As the economic challenges that have impacted the United States over the last half dozen years continue to have a lingering effect on the financial stability of individuals, corporations, and governments, legal experts have watched the legislature in New Jersey to see whether or not it would move to increase revenues to the detriment of citizens who have lost friends or family members. To date, this has not happened.
Estate and inheritance taxes are a great source of revenues for governments. New Jersey has taken advantage of this fact with its dual taxation model. It is one of the few states in America that imposes both an inheritance tax and a state estate tax. The estate tax is imposed on any credit allowance established under the Federal estate tax that is not used up in death taxes that were paid to any other U.S. state, territory, or the District of Columbia. In essence, it is the difference determined by aggregating the inheritance, legacy, and succession taxes paid and subtracting that sum from the allowable credit. New Jersey effectively is taxing estates that are fully or partially exempt from inheritance taxes, if there is any credit remaining.
The inheritance tax is an issue when the decedent resided in New Jersey and bequeathed property to a person who was not a close relative of the person who died. This is one of the ways in which New Jersey brings in additional revenues.
New Jersey has a series of classifications of beneficiaries, which determines exemptions from the inheritance tax and the applicable tax rate for those who are subject to the tax. These categories are:
- Class A – This includes spouses, parents, grandparents, civil partners, domestic partners, and descendents, who are all exempt from the inheritance tax;
- Class B – was eliminated under a previous rule revision;
- Class C – Siblings of the deceased, as well as a child’s spouse or widow(er) or civil union partner, will receive an exemption for the first $25,000 in inherited property. A tax rate of 11-16% will apply to any amount in excess of $25,000;
- Class D – All other beneficiaries that were not part of the above categories are part of this class. These individuals only get an exemption for the first $500. Any amount over this is taxed at a rate of 15-16%; and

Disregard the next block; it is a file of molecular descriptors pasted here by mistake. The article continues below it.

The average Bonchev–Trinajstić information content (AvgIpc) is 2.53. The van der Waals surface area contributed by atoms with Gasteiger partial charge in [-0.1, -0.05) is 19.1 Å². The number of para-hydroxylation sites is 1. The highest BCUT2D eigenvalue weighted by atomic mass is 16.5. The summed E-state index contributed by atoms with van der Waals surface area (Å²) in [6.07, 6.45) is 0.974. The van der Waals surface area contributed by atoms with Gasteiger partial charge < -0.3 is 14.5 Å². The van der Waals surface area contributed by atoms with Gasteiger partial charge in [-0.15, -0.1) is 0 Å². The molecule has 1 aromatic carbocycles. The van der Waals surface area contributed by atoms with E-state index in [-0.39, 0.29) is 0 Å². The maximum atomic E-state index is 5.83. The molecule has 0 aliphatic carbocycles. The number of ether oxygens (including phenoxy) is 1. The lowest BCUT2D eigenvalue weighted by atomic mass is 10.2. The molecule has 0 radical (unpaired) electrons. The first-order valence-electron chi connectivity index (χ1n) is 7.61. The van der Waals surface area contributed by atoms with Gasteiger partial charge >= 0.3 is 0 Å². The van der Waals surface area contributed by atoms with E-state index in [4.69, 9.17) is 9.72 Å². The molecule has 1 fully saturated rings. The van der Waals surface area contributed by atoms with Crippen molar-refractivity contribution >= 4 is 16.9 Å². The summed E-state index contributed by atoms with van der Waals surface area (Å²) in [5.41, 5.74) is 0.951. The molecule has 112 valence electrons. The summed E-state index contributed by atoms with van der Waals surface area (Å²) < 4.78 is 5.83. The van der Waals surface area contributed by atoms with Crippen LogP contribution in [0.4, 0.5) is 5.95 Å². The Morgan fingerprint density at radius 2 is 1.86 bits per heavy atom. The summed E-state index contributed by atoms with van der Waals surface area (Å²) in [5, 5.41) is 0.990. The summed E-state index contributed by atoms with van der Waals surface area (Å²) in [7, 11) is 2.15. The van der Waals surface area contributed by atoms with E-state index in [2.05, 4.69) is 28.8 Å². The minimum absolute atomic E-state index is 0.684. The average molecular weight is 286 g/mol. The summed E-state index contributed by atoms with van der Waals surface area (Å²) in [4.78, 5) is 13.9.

- Class E – This pertains to charitable gifts made to New Jersey, as well as gifts to churches, educational institutes, hospitals, orphanages, libraries, and other specified nonprofit agencies.
An additional way in which New Jersey collects revenues is by imposing an inheritance tax on non-exempt parties when the decedent gave the party a gift in the three years before death. However, it is possible to fight the tax if there is evidence to support the fact that the gift was not made “in contemplation of death.”
All of this is a very quick overview of a very complex field of law that has not changed significantly over the last year, but which is being carefully watched in the event New Jersey decides to try to eke out a little more revenue as it is highly unlikely that the state will be giving money back to individuals.
For some, it is unfathomable that they work hard for their money and it is taxed as it is earned, then it is taxed again when those funds are passed on to loved ones in the event of death. However, this is exactly what happens when estate or inheritance taxes are assessed against the assets of the deceased. It is important to have the expert legal advice of skilled estate attorneys when making any decisions about structuring an estate for the transfer of assets or dealing with the administration of an estate after the death of the friend or loved one. The Micklin Law Group, LLC has the knowledge and experience to assist you in all stages of the process. To schedule an appointment to discuss your case, please call (973) 562-0100.